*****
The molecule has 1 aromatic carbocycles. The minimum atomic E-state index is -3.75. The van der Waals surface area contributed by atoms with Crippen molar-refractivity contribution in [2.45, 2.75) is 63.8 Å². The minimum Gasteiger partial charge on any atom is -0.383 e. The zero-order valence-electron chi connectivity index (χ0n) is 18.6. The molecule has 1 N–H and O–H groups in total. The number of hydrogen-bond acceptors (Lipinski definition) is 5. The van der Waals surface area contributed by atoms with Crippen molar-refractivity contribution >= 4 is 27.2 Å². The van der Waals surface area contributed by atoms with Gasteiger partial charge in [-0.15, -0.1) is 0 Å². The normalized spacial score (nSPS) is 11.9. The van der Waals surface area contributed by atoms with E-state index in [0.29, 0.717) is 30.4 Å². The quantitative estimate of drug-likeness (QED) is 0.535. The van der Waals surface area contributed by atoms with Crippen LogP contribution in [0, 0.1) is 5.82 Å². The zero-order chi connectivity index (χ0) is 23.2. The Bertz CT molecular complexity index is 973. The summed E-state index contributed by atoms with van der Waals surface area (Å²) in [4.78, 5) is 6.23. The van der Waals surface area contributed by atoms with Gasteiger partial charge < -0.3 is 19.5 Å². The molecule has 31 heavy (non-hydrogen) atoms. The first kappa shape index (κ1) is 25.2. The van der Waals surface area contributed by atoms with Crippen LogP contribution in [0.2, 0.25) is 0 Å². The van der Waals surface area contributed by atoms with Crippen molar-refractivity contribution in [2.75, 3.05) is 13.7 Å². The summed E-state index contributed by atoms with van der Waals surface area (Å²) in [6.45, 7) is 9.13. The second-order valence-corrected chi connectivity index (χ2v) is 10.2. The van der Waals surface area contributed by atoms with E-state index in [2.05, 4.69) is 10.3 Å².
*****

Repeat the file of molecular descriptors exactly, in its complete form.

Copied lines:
The molecule has 1 aromatic carbocycles. The minimum atomic E-state index is -3.75. The van der Waals surface area contributed by atoms with Crippen molar-refractivity contribution in [2.45, 2.75) is 63.8 Å². The minimum Gasteiger partial charge on any atom is -0.383 e. The zero-order valence-electron chi connectivity index (χ0n) is 18.6. The molecule has 1 N–H and O–H groups in total. The number of hydrogen-bond acceptors (Lipinski definition) is 5. The van der Waals surface area contributed by atoms with Crippen molar-refractivity contribution >= 4 is 27.2 Å². The van der Waals surface area contributed by atoms with Gasteiger partial charge in [-0.15, -0.1) is 0 Å². The normalized spacial score (nSPS) is 11.9. The van der Waals surface area contributed by atoms with E-state index in [0.29, 0.717) is 30.4 Å². The quantitative estimate of drug-likeness (QED) is 0.535. The van der Waals surface area contributed by atoms with Crippen LogP contribution in [0, 0.1) is 5.82 Å². The zero-order chi connectivity index (χ0) is 23.2. The Bertz CT molecular complexity index is 973. The summed E-state index contributed by atoms with van der Waals surface area (Å²) in [4.78, 5) is 6.23. The van der Waals surface area contributed by atoms with Gasteiger partial charge < -0.3 is 19.5 Å². The molecule has 31 heavy (non-hydrogen) atoms. The first kappa shape index (κ1) is 25.2. The van der Waals surface area contributed by atoms with Crippen LogP contribution in [0.2, 0.25) is 0 Å². The van der Waals surface area contributed by atoms with Crippen molar-refractivity contribution in [2.75, 3.05) is 13.7 Å². The summed E-state index contributed by atoms with van der Waals surface area (Å²) in [6.45, 7) is 9.13. The second-order valence-corrected chi connectivity index (χ2v) is 10.2. The van der Waals surface area contributed by atoms with E-state index in [2.05, 4.69) is 10.3 Å².